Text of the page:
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Title: Nutrient translocation of offspring in plants
Author: Bateman, Perry James Dominic
ISNI:       0000 0004 5366 0475
Awarding Body: University of Warwick
Current Institution: University of Warwick
Date of Award: 2014
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A key question in biology is how the transfer of nutrients from mother to offspring is regulated. In mammals, the translocation of nutrients to the embryo is mediated by the placenta, while in flowering plants is governed by the seed endosperm. Current evidence shows that in plants, nutrient transfer from maternal tissues to developing embryos is regulated at two levels: Initially, from maternal integuments to endosperm through a layer of specialised transfer cells and secondly from endosperm to embryo through the embryo-surrounding cells (ESR). However, a remaining question is: how is the translocation of nutrients between these two layers coordinated? The aim of this work was to investigate small cysteine-rich proteins (CRP) and their involvement in the reproductive development of cereal crops. This was carried out by characterisation of ZmMlp1, a novel plant CRP gene, using promoter reporters, spatiotemporal gene expression profiling, biochemical protein characterisation and localisation. The function of ZmMlp1 was then investigated by knocking down its expression in maize through RNA interference and subsequent morphological and molecular phenotypic characterisation. The 3D structure of ZmMLP1 was resolved by solution state NMR, allowing investigation into key structural components and how they contribute to the functionality of ZmMLP1. The characterisation of ZmMLP1 demonstrated a novel expression pattern in maize, since ZmMLP1 was shown to be a secreted protein expressed in both the central cell of the ovule and the ESR of the developing endosperm between 0 and 10 DAP. Functionally, ZmMLP1 was shown to play a role in embryonic development, demonstrated by a defective embryo patterning phenotype displayed by the RNAi transgenics. Furthermore, seed weight and size was shown to be significantly reduced in ZmMlp1 –RNAi lines, linking ZmMlp1 to crop yield. The structure of ZmMLP1 was shown to contain a knottin-like core, stabilised by 4 disulphide bonds which support disordered sequence loops that form key sections of the molecular surface. Sequence chimeras formed from ZmMLP1 and AtESF1.3 induced a known suspensor phenotype in Arabidopsis, demonstrating that specific structural loops are critical to CRP functionality. Collectively these studies have furthered the understanding of nutrient translocation between maternal tissue to offspring and how CRPs are involved in these plant processes.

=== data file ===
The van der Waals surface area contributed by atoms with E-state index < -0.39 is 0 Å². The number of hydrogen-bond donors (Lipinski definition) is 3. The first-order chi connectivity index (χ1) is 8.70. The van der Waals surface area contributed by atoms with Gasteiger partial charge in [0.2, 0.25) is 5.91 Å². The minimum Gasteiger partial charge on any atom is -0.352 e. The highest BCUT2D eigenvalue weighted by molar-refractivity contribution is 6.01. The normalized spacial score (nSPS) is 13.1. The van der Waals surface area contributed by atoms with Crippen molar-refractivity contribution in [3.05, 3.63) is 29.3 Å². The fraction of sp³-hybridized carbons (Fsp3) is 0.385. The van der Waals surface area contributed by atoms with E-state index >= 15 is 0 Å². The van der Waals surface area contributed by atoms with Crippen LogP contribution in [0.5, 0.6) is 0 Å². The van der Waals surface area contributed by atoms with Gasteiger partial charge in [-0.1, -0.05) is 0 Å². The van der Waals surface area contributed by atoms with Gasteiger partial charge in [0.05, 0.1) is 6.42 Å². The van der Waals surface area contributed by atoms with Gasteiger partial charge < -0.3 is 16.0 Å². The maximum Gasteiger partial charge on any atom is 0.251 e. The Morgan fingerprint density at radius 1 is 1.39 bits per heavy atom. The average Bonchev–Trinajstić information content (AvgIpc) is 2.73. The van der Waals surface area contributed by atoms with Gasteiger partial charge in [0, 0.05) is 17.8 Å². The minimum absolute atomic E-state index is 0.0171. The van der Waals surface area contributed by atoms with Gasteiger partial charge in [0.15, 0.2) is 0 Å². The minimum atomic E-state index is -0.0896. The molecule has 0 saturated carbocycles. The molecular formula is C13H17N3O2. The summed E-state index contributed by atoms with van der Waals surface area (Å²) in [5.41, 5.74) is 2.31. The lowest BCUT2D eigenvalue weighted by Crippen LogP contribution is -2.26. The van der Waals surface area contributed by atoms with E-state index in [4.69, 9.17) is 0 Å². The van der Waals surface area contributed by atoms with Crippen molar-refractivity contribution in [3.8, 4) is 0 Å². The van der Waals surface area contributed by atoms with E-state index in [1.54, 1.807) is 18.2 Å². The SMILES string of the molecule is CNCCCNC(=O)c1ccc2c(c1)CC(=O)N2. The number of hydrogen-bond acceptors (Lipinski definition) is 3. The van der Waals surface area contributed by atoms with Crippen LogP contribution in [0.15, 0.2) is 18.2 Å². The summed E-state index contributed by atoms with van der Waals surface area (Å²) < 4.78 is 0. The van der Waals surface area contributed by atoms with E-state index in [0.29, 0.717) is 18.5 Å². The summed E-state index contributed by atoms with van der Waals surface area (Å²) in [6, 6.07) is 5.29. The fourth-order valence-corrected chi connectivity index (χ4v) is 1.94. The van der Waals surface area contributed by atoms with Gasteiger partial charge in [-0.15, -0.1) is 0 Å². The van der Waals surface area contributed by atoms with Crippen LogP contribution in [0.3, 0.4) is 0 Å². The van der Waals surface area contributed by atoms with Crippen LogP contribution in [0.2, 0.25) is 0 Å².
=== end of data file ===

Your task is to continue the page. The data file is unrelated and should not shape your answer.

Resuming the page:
Supervisor: Not available Sponsor: Biogemma
Qualification Name: Thesis (Ph.D.) Qualification Level: Doctoral
EThOS ID:  DOI: Not available
Keywords: QK Botany